But the Board of Immigration Appeals decided to read the law differently, holding that the 10-year waiting requirement did apply to Gutierrez-Brizuela. By the time the case had worked its way through the courts, seven years had passed. If Gutierrez-Brizuela had known the 10-year waiting period applied and had stayed outside the US, his waiting period would have been almost finished by this point. But instead, he could have been forced to leave the country and stay abroad for an additional 10 years.

In a scathing 2016 opinion, Gorsuch and his colleagues rejected this result as unfair and absurd. Gorsuch urged the Supreme Court to reconsider the entire concept of Chevron deference. The Supreme Court’s precedents in Chevron and the broadband case, he wrote, “permit executive bureaucracies to swallow huge amounts of core judicial and legislative power and concentrate federal power in a way that seems more than a little difficult to square with the Constitution of the framers’ design.”

If Gorsuch’s nomination is confirmed by the Senate, he could find that there are some fellow Chevron skeptics among his new colleagues. “Leading the charge is Justice Clarence Thomas, who last year questioned Chevron’s constitutionality,” writes Notre Dame legal scholar Jeffrey Pojanowski. “But he is no lone voice in the wilderness. Chief Justice Roberts voiced discomfort with the judicial abnegation to an ever-growing administrative apparatus.”

The court’s other conservatives have also shown some signs of skepticism, he writes, and there have even been signs that Justice Stephen Breyer thinks Chevron goes too far.

Chevron doesn’t reliably help the left or right

Ronald Reagan.
Under Ronald Reagan, Chevron deference made it easier for agencies to deregulate.
Michael Evans/The White House/Getty Images

This might make it seem like overturning Chevron was a conservative cause. And in recent years, that’s often how things have broken down.

“If you took a snapshot before the 2016 election, you would see that most of the pro-regulatory groups probably liked Chevron, and anti-regulatory groups were against Chevron,” says Daniel Deacon, a legal scholar at the University of California Irvine.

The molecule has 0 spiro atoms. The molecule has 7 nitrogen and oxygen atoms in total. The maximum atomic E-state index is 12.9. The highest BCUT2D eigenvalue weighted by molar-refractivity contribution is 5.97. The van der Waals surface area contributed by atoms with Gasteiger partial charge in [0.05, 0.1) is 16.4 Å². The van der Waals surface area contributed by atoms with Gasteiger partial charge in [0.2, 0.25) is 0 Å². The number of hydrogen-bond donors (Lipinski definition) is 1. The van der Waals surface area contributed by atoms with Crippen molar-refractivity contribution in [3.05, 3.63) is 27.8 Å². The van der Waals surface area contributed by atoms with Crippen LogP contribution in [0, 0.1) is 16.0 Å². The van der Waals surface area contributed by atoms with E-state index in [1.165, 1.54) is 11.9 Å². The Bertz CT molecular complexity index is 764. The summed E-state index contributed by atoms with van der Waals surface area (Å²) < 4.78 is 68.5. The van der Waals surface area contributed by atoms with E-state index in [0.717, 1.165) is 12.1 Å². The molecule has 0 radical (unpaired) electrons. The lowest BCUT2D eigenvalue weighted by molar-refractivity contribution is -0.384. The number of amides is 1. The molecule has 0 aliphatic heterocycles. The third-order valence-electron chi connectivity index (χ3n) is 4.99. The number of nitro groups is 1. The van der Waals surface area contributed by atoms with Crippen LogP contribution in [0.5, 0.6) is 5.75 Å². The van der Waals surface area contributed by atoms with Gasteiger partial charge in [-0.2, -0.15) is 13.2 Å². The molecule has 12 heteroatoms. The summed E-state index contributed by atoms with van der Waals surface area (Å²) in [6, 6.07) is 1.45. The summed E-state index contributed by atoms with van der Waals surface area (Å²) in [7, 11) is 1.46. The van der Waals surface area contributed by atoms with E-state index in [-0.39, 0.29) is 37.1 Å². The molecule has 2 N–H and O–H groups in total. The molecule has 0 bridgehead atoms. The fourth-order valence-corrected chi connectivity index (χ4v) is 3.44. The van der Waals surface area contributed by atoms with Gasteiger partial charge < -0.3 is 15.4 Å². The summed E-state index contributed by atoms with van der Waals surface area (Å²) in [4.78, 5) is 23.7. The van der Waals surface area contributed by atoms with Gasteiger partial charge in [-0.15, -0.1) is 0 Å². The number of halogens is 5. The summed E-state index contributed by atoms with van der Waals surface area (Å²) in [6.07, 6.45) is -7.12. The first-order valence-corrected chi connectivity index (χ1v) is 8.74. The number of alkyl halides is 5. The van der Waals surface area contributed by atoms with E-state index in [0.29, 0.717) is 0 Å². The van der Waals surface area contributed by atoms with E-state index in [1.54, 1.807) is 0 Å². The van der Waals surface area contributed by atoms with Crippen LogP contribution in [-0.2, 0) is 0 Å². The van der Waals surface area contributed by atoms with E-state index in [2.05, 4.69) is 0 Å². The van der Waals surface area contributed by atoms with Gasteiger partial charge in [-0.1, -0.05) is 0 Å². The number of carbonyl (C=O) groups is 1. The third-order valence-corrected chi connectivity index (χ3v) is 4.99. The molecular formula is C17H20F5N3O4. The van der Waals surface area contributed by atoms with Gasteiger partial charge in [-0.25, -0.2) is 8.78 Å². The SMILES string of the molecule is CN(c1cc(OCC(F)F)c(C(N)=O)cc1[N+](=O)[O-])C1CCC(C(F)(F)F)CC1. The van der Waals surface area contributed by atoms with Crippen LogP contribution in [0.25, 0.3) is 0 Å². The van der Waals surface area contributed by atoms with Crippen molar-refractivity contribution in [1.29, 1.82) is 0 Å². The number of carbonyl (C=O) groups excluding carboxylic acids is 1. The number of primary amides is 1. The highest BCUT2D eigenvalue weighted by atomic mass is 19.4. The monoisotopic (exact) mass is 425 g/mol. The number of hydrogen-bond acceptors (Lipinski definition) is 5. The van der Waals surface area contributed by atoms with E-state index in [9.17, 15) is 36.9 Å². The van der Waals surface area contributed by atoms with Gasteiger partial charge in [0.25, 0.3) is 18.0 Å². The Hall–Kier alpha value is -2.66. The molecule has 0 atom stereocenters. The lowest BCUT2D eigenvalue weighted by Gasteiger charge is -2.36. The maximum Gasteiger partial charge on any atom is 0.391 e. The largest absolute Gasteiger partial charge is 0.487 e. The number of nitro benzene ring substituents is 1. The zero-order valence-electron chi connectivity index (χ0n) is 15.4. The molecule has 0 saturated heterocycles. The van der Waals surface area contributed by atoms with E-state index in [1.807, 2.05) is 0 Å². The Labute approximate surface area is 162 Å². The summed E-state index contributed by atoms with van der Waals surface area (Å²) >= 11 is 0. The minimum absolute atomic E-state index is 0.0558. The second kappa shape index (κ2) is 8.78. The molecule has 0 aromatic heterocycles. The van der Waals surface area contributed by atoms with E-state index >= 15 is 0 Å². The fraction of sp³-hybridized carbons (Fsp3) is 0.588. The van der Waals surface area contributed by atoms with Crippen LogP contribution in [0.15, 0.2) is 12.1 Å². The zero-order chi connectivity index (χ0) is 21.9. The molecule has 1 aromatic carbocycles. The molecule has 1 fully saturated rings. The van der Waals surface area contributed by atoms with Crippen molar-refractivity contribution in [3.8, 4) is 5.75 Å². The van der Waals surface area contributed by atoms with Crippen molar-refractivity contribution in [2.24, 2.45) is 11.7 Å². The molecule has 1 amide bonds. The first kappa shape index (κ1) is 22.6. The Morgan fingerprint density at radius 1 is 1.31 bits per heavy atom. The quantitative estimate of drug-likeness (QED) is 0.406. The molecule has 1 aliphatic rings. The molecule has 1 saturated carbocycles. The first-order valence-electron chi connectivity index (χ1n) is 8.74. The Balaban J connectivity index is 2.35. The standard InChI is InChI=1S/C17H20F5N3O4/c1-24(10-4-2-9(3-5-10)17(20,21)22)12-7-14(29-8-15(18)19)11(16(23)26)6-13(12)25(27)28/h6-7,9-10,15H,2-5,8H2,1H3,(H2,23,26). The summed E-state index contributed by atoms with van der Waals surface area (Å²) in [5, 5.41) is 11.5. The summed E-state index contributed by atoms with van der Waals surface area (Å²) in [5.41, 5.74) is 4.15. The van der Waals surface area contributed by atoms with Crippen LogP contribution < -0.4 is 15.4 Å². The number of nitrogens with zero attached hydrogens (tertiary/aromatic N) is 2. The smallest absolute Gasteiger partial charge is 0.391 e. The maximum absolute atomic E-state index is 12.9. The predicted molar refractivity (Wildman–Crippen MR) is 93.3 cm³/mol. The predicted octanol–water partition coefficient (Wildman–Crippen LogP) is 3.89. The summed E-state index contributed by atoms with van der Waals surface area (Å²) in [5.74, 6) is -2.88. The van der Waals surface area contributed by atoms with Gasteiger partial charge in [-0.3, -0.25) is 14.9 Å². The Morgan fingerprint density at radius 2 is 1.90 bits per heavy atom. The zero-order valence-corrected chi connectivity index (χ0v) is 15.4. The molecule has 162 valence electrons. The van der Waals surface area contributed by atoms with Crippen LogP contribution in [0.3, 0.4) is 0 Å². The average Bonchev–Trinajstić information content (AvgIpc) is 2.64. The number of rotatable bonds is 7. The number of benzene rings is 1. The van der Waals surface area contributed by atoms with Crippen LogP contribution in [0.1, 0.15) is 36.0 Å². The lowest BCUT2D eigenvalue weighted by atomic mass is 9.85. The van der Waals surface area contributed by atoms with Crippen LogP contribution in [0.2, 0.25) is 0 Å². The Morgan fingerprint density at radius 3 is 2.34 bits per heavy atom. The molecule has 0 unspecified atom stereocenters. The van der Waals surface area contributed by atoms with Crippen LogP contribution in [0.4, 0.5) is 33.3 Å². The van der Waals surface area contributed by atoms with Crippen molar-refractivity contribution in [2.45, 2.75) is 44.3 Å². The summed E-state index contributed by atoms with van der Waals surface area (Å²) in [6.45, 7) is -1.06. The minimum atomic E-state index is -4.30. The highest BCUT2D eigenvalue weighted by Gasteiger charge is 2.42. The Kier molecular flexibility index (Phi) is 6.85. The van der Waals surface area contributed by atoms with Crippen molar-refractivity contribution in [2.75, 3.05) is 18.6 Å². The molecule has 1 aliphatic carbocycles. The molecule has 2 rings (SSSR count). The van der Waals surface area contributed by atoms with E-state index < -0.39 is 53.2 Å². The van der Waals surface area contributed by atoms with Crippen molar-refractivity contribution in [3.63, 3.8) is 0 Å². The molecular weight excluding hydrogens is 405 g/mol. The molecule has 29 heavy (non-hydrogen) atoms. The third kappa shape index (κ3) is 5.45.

But Deacon says that’s largely because there’s been a Democrat in the White House. If you look further back, it’s easy to find cases where the Chevron rule helped advance conservative goals.

In the Supreme Court’s 2005 broadband ruling, for example, Chevron deference allowed the Bush administration to deregulate the broadband market. Stricter judicial review would have led to a more “liberal” result of strictly regulating big cable and telephone companies.

Indeed, the same point applies to the Chevron case itself. In that 1984 case, the Reagan Environmental Protection Agency wanted to interpret Clean Air Act in a way that would have allowed Chevron to emit more pollutants. The National Resource Defense Council sued, arguing that the Clean Air Act required a stricter interpretation. But the Supreme Court sided with the Reagan administration, holding that the courts shouldn’t second-guess the EPA’s reading of the law if that reading was reasonable.

In a landmark 2007 case, in contrast, the Supreme Court ruled that the EPA was not entitled to Chevron deference in deciding whether to treat carbon dioxide as a pollutant. Here, the decision not to apply Chevron led to stricter environmental regulation.

So Chevron doesn’t reliably push the law to the right or the left. Rather, it magnifies the power of whoever is in the White House.

“Whether environmentalists or pro-business folks like Chevron deference tends to turn on who's the president,” Pojanowski told me. “Chevron allowed Reagan to deregulate, whereas Chevron allowed the Obama administration to do a lot more. These statutes were passed in the 1970s and haven't been updated in a while.”

Whether you think that’s good or bad may depend on how worried you are about the increasing dysfunction in Congress. In an ideal world, legal ambiguities — like whether to regulate broadband services as common carriers or whether carbon dioxide should be regulated as a pollutant — would be resolved by Congress passing new legislation.

But with the political system increasingly polarized, Congress legislates less and less often — especially about arcane details of administrative law. As a result, agencies are often forced to interpret laws that haven’t been updated in decades. And sometimes, that means continuing to apply legal categories long after technological or scientific developments (like the invention of the internet or emerging science of climate change) makes those categories a poor fit for the real world.

Chevron deference gives agencies greater flexibility to adapt an old law to changing circumstances. But Gorsuch worries that too much deference to regulatory agencies can make the regulatory process arbitrary and undemocratic. The Founders wanted Congress, not the executive branch, to make the laws, he believes, and Chevron deference flies in the face of that principle.